The housing overhang, according to Amherst Securities Group (ASG) analysts in a report released today, is not only caused by the number of nonperforming loans currently in the market.
They said that the problem also involves the high rates at which re-performing loans are re-defaulting, aside from the relatively high rates at which deeply underwater mortgages that have never been delinquent are going two payments behind for the first time.
The ASG analysts examined each loan in the non-agency universe a year ago, and looked at each's current status. According to ASG, many analysts and investors in the market now think that the sole problem with the housing sector lies in the large number of nonperforming loans that are currently causing an overhang or shadow inventory.
The feeling is that once those are resolved that the market will heal, the analysts said.
They agreed that nonperforming borrowers have a low probability of eventually curing. However, the ASG analysts said that the housing market problem runs much deeper.
In a previous article, they had argued that without any further governmental action, 11.5 million borrowers were in danger of losing their homes. This number includes not only nonperforming borrowers, but also a large number of performing borrowers that have compromised pay history mainly of modification programs.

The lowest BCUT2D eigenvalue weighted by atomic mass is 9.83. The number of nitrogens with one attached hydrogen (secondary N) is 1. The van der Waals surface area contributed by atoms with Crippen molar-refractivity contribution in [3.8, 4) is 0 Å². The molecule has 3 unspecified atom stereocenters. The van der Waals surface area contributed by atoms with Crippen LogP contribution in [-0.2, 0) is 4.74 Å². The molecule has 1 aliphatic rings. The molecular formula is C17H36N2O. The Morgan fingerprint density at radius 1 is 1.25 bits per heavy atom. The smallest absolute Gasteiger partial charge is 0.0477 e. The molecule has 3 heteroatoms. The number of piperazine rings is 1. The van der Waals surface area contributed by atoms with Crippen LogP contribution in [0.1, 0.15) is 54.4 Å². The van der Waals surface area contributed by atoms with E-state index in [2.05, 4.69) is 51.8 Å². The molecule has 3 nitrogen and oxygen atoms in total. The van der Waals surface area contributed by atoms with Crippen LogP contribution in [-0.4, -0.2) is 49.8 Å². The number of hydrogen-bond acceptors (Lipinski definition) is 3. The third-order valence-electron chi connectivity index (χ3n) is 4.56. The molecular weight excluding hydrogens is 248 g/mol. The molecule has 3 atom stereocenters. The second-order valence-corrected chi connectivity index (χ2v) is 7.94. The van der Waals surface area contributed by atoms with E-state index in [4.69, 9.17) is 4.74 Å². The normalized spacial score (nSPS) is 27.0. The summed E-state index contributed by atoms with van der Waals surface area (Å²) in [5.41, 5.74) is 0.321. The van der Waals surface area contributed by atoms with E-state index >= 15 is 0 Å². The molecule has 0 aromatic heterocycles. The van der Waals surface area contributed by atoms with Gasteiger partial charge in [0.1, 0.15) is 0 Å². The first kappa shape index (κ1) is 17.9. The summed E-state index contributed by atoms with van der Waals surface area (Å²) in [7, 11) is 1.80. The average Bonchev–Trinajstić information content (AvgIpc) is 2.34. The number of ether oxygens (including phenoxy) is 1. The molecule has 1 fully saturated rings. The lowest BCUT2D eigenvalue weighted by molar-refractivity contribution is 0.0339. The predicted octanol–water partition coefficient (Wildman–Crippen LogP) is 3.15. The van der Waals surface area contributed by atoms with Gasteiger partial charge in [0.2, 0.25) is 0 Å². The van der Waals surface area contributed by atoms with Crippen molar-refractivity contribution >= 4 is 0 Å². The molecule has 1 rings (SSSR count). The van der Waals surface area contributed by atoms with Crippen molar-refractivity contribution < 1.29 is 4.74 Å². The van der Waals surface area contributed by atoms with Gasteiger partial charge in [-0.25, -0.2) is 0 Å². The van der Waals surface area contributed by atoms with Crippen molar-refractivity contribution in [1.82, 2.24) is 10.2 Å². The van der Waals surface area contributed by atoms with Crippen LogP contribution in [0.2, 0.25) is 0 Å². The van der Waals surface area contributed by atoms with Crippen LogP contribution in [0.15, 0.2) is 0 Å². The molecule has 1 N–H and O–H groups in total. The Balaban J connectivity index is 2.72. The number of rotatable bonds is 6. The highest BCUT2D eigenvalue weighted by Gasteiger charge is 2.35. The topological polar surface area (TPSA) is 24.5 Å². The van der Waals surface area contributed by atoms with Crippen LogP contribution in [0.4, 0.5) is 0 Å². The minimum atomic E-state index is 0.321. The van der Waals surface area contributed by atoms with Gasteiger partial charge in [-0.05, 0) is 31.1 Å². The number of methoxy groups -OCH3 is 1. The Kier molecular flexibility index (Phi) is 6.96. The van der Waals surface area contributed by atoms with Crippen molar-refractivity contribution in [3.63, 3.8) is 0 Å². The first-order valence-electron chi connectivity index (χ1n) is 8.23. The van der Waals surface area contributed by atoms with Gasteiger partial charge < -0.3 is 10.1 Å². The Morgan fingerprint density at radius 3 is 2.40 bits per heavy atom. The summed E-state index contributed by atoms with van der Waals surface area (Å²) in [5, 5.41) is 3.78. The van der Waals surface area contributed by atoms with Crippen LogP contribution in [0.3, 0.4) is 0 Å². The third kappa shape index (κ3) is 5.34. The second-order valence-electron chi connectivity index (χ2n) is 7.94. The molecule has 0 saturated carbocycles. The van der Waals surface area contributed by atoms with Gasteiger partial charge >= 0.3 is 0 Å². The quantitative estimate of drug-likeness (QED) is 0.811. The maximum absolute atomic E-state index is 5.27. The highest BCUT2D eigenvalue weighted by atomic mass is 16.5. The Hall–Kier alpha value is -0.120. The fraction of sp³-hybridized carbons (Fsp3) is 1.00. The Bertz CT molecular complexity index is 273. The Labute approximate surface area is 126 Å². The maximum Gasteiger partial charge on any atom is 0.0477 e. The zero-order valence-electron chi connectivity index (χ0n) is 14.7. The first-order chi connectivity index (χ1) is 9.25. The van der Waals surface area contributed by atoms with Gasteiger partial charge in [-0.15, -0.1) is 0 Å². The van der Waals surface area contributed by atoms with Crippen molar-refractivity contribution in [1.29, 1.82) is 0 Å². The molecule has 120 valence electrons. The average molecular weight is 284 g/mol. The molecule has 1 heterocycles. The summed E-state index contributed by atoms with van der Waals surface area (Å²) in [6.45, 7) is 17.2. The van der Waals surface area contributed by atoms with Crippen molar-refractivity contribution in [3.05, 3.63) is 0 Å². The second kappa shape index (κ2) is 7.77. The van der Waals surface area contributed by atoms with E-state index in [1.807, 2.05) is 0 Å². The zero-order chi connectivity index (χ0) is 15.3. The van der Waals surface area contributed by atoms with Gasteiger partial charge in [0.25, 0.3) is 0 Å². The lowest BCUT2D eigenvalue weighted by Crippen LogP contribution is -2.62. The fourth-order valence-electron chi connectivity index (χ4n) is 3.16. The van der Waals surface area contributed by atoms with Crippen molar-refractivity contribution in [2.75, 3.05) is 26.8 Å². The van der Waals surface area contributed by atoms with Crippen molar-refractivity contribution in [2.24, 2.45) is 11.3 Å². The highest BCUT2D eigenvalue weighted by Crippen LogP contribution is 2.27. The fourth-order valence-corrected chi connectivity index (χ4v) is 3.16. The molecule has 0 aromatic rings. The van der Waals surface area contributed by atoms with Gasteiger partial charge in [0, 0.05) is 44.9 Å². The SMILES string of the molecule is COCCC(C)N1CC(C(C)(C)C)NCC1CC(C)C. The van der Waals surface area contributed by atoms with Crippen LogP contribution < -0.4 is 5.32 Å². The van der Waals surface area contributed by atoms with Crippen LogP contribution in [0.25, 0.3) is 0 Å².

It is notable, they said, that re-performing borrowers are re-defaulting at a rapid rate and will continue to do so. Furthermore, borrowers with good pay histories who are considerably underwater have shown that they, too, have a reasonable probability of transitioning to default or going 60+ days delinquent.
However, ASG researchers said that many bond investors, and a number of housing analysts, are still focusing only on nonperforming loans. These buyers and analysts have ignored the existence of re-performing loans and seriously underwater borrowers. In other words, ASG researchers said that the market is underestimating the housing problem as well as the potential losses to bondholders if further policy actions are not taken.
ASG analysts looked into these areas in the newly issued report, using as a test case today’s non-agency market versus where it was one year ago. They examined the fate of loans in each of the nonperforming, re-performing, and always performing buckets. The analysts looked up where each loan was a year ago and then tracked where it is now.